Auxiliary Cells for the Vascularization and Function of Endogenous and Transplanted Islets of Langerhans
- Datum: 26 september, kl. 10.15
- Plats: C2:301, BMC, Husargatan 3, Uppsala
- Doktorand: Grapensparr, Liza
- Om avhandlingen
- Arrangör: Integrativ Fysiologi
- Kontaktperson: Grapensparr, Liza
This thesis examines the possibility of using different auxiliary cells (Schwann cells, endothelial progenitor cells, and neural crest stem cells) to improve the engraftment and function of endogenous and transplanted islets.
Type 1 diabetes develops through the progressive destruction of the insulin-producing beta-cells. Regeneration or replacement of beta-cells is therefore needed to restore normal glucose homeostasis. Presently, normoglycemia can be achieved by the transplantation of whole pancreas or isolated islets of Langerhans. Islet transplantation can be performed through a simple laparoscopic procedure, but the long-term graft survival is low due to poor revascularization and early cell death.
This thesis examined the possibility of using different auxiliary cells (Schwann cells, endothelial progenitor cells, and neural crest stem cells) to improve the engraftment and function of endogenous and transplanted islets.
Co-transplantation of Schwann cells with islets improved islet graft function early after transplantation, and caused an increased islet mass at one month posttransplantation. However, the vascular densities of these grafts were decreased, which also related to an impaired graft function.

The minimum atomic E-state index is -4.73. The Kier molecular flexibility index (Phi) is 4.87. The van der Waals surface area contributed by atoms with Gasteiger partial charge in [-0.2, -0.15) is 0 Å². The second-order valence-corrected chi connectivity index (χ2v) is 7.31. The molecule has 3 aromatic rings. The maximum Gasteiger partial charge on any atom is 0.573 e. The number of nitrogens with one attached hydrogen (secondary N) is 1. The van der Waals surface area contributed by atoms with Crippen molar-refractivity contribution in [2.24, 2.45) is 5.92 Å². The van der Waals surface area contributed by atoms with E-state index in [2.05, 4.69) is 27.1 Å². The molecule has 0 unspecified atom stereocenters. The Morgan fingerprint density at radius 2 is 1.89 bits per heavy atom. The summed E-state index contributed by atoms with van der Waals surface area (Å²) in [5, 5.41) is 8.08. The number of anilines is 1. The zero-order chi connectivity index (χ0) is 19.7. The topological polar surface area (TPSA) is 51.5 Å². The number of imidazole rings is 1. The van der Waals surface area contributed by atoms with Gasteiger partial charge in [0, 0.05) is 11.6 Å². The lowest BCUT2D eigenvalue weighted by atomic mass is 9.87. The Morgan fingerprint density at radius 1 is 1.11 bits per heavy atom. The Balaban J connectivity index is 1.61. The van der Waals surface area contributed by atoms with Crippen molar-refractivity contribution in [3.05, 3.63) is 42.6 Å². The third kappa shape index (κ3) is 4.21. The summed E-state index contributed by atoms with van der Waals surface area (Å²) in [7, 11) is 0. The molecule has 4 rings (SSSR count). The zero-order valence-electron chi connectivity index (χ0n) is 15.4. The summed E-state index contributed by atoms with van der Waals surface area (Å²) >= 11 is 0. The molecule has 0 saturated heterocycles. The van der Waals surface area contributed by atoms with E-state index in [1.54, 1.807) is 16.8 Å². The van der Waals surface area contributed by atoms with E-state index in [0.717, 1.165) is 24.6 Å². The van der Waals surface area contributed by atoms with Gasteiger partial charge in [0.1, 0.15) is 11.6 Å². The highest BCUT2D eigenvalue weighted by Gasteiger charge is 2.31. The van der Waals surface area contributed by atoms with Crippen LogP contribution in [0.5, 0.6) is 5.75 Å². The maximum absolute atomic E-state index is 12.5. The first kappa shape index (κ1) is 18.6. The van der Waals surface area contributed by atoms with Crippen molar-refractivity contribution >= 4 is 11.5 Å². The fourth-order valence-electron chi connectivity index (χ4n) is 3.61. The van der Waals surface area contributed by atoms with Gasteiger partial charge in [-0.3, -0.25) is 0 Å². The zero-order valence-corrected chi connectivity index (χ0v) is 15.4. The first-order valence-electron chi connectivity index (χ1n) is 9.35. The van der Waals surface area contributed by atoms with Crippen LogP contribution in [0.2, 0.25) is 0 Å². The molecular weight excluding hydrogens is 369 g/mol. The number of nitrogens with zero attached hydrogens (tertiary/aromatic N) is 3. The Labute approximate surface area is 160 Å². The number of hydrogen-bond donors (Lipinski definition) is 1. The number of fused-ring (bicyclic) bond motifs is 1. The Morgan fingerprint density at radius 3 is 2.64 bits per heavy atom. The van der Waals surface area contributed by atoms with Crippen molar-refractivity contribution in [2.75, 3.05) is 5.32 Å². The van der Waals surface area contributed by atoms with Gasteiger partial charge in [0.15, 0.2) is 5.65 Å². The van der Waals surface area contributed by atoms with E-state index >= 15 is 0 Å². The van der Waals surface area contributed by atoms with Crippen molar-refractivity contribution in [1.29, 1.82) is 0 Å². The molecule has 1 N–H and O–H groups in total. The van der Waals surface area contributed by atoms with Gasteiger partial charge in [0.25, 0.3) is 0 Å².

Islet grafts containing endothelial progenitor cells had a superior vascular density, with functional chimeric blood vessels and substantially higher blood perfusion and oxygen tension than control transplants.
By culturing and transplanting islets together with neural crest stem cells it was found that islets exposed to these cells had a higher beta-cell proliferation compared with control islets. At one month posttransplantation, the grafts with neural crest stem cells also had a superior vascular- and neural density.
The potential of intracardially injected neural crest stem cells to home to the pancreas and ameliorate hyperglycemia in diabetic mice was investigated. During a three-week period after such cell treatment blood glucose concentrations decreased, but were not fully normalized. Neural crest stem cells were present in more than 10% of the pancreatic islets at two days postinjection, at which time the beta-cell proliferation was markedly increased when compared with islets of saline-treated diabetic animals. Three weeks later, a doubled beta-cell mass was observed in animals receiving neural crest stem cells.
In summary, islets can easily be transplanted together with different auxiliary cells. Some of these cells provide the possibility of improving vascular- and neural engraftment, as well as beta-cell growth and survival. Systemic administration of neural crest stem cells holds the potential of regenerating the endogenous beta-cells.